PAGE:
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Markov-Grinberg photograph of a Ukrainian coal miner and iconic Soviet worker hero

Object | Accession Number: 2005.565.7

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    Brief Narrative
    Photographic print of Ukrainian miner, Nikita Izotov, by Mark Markov-Grinberg. In 1934, Markov-Grinberg was commissioned by TASS to create a photo essay about a day in the life of coal miner Nikita Izotov. Markov was to depict Izotov as a progressive man and show the good life of Soviet miners. He lived for six months with the Izotov family and created an iconic portrait of the Socialist worker hero. The published photo essay circulated in European publications, including Belgium and France, and the full series of fourteen photographs appeared in the German Workers Illustrated Newspaper. The Izotov photo essay was a sensation in Russia and launched Markov-Grinberg's career as a Stalin-era photographer. He was a major Social Realist photographer during the 1930s-1940s, working for major newspapers and journals. He was a war correspondent during the Soviet-Finnish War from 1939-1940 and, in 1941, was drafted to fight in World War II. While a soldier, he continued his work as a photographer and army correspondent. After the war, Markov-Grinberg returned to his job at TASS.
    Artwork Title
    Nikita Izotov, Distinguished Miner of Donbass Coal Region, Ukraine
    depiction:  1934
    creation: Donets Basin (Ukraine and Russia)
    Credit Line
    United States Holocaust Memorial Museum Collection, Gift of Stephen Nicholas
    back, center, script, pencil : M. Markov-Grinberg
    Artist: Mark Markov-Grinberg
    Subject: Mark Markov-Grinberg
    Mark Borisovich Markov-Grinberg was born on November 27, 1907, in Rostov-on-Don, Russia. He learned photography at secondary school. In 1925, he took his first job as a photographer for the Sovetsky Yug (Soviet South) newspaper and worked as a freelance correspondent for Ogonyok magazine. In 1926, Markov-Grinberg moved to Moscow and worked for various trade union newspapers and the magazine, Krasnoarmeyskaya Smena (Transformation). In 1930, he accepted an offer to work for the Fotokhronika TASS (Telegraph Agency of the Soviet Union). He traveled around the country photographing the official Soviet Union: major construction projects, collective farms, and happy workers engaged in building Soviet Society, as well as prominent Russian and foreign personalities. His photographs appeared in major Soviet publications, including USSR in Construction, a magazine that documented Stalin’s Five-Year Plans to industrialize the Soviet Union. In 1934, TASS commissioned Markov-Grinberg to create a photo essay detailing a day in the life of Ukrainian miner, Nikita Izotov. He created an iconic portrait of Izotov as a Socialist worker hero. The Izotov photo essay launched Markov-Grinberg's career as a Stalin-era photographer and he became one of the most important photographers of his generation. His work was part of the socialist realist movement in photography which pictured life as it should be in idealized images made to look like objective recordings of things as they were.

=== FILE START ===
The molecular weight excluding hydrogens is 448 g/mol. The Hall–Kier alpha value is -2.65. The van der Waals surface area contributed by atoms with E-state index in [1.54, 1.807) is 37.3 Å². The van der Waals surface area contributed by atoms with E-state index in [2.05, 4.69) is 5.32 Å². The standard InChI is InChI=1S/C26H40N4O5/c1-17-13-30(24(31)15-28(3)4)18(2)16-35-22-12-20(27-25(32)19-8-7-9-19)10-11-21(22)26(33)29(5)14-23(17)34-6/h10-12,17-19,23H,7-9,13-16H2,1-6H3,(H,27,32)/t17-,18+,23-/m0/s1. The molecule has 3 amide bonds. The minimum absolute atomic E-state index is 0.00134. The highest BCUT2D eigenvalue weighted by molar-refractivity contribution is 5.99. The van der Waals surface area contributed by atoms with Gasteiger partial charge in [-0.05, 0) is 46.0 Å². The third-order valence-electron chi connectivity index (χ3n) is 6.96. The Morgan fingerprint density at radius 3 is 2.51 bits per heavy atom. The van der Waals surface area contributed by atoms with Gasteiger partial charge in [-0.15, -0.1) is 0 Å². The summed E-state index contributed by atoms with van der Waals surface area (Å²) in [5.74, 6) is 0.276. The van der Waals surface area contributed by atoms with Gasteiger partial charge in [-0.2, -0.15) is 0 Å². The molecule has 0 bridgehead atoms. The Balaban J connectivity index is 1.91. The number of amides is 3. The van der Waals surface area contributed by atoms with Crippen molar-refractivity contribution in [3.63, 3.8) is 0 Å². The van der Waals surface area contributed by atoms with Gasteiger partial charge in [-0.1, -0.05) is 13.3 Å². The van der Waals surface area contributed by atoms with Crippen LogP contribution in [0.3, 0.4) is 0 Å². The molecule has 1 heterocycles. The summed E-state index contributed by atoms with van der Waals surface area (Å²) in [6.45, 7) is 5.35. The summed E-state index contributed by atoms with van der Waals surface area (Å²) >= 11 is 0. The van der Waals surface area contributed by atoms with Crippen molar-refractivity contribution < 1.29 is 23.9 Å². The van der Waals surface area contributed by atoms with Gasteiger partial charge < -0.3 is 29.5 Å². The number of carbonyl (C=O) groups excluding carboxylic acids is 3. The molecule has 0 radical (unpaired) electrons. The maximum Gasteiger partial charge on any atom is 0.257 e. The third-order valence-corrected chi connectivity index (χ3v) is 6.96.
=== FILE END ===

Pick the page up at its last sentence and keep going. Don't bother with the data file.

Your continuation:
During the Soviet-Finnish War (1939-1940), Markov-Grinberg worked for TASS as a war correspondent and documented the fighting on the Karelian Isthmus. In September 1941, he was drafted into the Red Army, and continued to take photographs. He became the army correspondent for the military publication, Slovo Boitsa (Soldier’s World), in July 1943. He created well-known images of the Battle of Kursk and the crematorium at Stutthof concentration camp, when it was liberated on May 9, 1945, by the Soviet Army.
    Markov-Grinberg lost his job with TASS in 1948 as a result of the anti-Semitic climate of late Stalinism. After his demobilization in 1953, he worked as a photographer for the Red Army Illustrated Gazette and, later, for the photography publishing office of the Soviet Union Agricultural Exhibition, a theme park about the People’s Economy. From 1957–1973, Markov-Grinberg worked for the Club and Art Hobby magazine. He took part in photography exhibitions in the USSR and abroad. An honorary member of the Russian Union of Art Photographers, Markov-Grinberg died in 2006 at the age of 99.

    Physical Details

    Physical Description
    Black and white ferrotyped gelatin silver print, portrait orientation, depicting a soot-covered, male coal miner. He fills the frame, head almost in profile, tilting up to the right. Dirt and stubble cover his face, neck, and clothes; a shock of blonde hair falls onto his forehead, and heavily lashed eyes look downward. He wears a domed metal hat with cracks, that slopes to a narrow brim. The light source comes from the top right corner, and hits the top of the hat, casting shadows over his forehead, left ear, and right neck and shoulder. Hanging around his neck is a round, reflective, metal light on a cable. His textured, woven undergarment shows 2 buttons, the top one undone. His coarsely woven cloth jacket has lapels and a collar. The mine shaft tower and other background buildings are very faint behind his tight, close-up image and do not compete with the textured, highly detailed reality of the miner. Inscribed on the reverse are the artist’s signature, the year, and the title.
    overall: Height: 23.500 inches (59.69 cm) | Width: 19.880 inches (50.495 cm)
    overall : paper, emulsion, gelatin silver print
    back, center, Russian script, pencil : 1934 [Symbol]
    back, top left corner, pencil :10 within a circle
    back, bottom left, pencil : 5000.10.5

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    Keywords & Subjects

    Administrative Notes

    The photograph was donated to the United States Holocaust Memorial Museum in 2005 by Dr. Stephen Nicholas.
    Record last modified:
    2022-07-28 18:29:02
    This page:

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